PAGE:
In January this year I commented on various articles which had appeared in newspapers about leasehold land. I suppose I should not have been surprised, therefore, to come across an article in The Times on October 7th which again showed just how little journalists – and homeowners – know about house buying and selling.
The full-page article was headed ‘The great unadopted road dodge’ and is accompanied by a large photograph of Keith Beattie from Haydock standing on a road full of pot holes. We are told that he bought his house ‘from a developer that has since gone bust, leaving residents to pay the cost of completing the road.’ There is nothing further in the article about Mr Beattie’s problems. The article does correctly tell us about agreements under section 38 of the Highways Act 1980 and the need for developers to provide a bond, but no explanation as to why these were not in place, or did not work for Mr Beattie’s house.
There is then comment from Halima Ali who bought a house in Rochdale from Persimmon, where after 7 years the council and Persimmon have still not sorted out the adoption of the roads. Apparently, there has been a problem with the installation of street lights. Delays in adoption are, of course not unusual, although it has to be said that 7 years is a little excessive. But there is no suggestion that Persimmon is trying to ‘dodge’ its liability. Ms Ali’s main complaint, however, seems to be over the children’s play area. “There is a children’s playground and even though it is a public park, residents are required to maintain it. The public come and trash it and we can be made to pay for its maintenance, which is outrageous, and we are paying council tax on top.” Now pardon MY ignorance, but what has this to do with the roads not being adopted? Presumably, the play area was constructed by the builder because of the requirements of a section 106 Agreement with the local authority and the builder has passed the liability to maintain it onto the house buyers. But, presumably, the house buyers were told about this by their conveyancers when they bought the property. Or was it made clear to them … ?
Then we come to the real ‘dodge’ that the article is getting at – keeping the roads etc private without any intention for them being adopted. This, we are told, saves the developer money as the roads can be constructed to a lower standard than would be required by the local authority for adoption purposes. There is some truth in this, of course. But the development must still meet the standards laid down by the council in the planning consents for the construction of the estate.
We are then told that Mark Loveday, a barrister from Tanfield Chambers often hears from homeowners who did not realise that their property was on an unadopted road. “What very often happens is that nothing is done to the road for many years and it only when pot holes appear and someone living on the road says ‘hang on someone should be maintaining this road’.” Once again, the thought arises, are conveyancers really not telling buyers that the road is unadopted and they are liable for the cost of maintenance?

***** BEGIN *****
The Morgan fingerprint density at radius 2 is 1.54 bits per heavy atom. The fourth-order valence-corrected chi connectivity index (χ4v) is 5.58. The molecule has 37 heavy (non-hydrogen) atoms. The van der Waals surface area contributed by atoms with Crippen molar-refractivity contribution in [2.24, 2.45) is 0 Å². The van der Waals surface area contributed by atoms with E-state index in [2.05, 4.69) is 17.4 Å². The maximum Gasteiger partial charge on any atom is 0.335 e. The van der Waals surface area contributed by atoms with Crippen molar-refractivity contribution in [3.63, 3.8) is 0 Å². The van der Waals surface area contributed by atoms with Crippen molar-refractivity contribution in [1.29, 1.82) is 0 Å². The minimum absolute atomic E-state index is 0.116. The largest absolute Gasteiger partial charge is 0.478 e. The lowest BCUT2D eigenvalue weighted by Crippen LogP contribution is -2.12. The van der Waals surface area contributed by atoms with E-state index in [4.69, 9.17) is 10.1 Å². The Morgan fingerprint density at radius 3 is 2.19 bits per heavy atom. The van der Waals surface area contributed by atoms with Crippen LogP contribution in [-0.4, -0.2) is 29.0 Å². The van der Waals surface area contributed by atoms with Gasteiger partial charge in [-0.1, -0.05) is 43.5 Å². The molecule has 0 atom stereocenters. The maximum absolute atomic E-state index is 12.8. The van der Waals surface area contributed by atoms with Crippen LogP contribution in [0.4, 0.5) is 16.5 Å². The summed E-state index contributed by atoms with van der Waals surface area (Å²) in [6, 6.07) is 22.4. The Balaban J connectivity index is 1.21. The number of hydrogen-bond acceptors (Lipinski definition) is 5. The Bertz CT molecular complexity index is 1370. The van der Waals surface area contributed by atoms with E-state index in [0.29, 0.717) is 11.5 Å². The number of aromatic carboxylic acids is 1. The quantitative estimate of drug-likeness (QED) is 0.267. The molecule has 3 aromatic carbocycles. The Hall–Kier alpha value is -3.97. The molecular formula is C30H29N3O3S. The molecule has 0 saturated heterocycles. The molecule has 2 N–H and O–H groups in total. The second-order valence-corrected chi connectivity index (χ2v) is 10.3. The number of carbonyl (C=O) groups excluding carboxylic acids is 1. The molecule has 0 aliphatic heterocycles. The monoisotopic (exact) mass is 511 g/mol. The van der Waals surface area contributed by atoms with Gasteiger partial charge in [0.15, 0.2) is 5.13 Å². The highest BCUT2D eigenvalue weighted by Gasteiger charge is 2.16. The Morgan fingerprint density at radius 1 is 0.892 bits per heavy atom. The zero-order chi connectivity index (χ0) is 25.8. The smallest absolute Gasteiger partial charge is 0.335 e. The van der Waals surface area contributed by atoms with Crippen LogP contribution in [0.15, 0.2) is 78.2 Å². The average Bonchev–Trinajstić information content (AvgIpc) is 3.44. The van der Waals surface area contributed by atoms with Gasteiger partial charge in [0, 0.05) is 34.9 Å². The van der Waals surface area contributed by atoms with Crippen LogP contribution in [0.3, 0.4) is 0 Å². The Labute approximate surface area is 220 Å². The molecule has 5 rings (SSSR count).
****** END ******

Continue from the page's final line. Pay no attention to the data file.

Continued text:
This client ‘ignorance’ certainly applies to the other example given in the article. We are told that a 56 year old unnamed buyer – why is it relevant that she is 56? – was made aware that the estate roads were to remain private and a residents’ company would be set up to maintain them. This was done and the residents ‘elected two neighbours as directors’. Did she attend the shareholder’s meeting, I wonder? But she was NOT told that if she wanted to sell her property ‘it would require the directors’ approval and they refused permission over a ‘trivial disagreement about parking’. Was she really not told that the company’s (NOT the directors’) consent was required? Indeed it seems most unusual that such consent was required. And we are also kept in ignorance of the ‘trivial’ disagreement over parking. The lady in question also states that ‘buyers pulled out when they found out about the unadopted road’. All very strange!
So what to make of all this? Ignorance is not bliss and it is clear that we must take extra care to ensure that buyers do know about the status of the road and the potential expense involved where roads are maintained privately; what we are doing at the moment is obviously not working in all cases.
Do we adopt the approach of a mammoth ‘Report’ including everything, or go for a drip feed method where issues are passed on to clients as and when they are discovered, rather than all at once? Personally, I do wonder whether a report covering everything is the correct approach; far too easy for important matters to get lost amidst everything else. And there is also the worry as to whether clients will actually wade through all the lengthy document and enclosures.
And finally, just a reminder of lenders’ requirements. UK Finance Lenders; Handbook states:
6.8 Roads and Sewers
6.8.1 If the roads or sewers immediately serving the property are not adopted or maintained at public expense, there must be an agreement and bond in existence or you must report to us (see part 2 for who you should report to).
6.8.2 If there is any such agreement, it should be secured by bond or deposit as required by the appropriate authority to cover the cost of making up the roads and sewers to adoptable standards, maintaining them thereafter and procuring adoption.
6.8.3 If there is an arrangement between the developer and the lender whereby the lender will not require a retention, you must obtain confirmation from the developer that the arrangement is still in force.
6.8.4 Where roads and sewers are not adopted or to be adopted but are maintained by local residents or a management company this is acceptable providing that in your reasonable opinion appropriate arrangements for maintenance repairs and costs are in place.
DO ensure that these are complied with.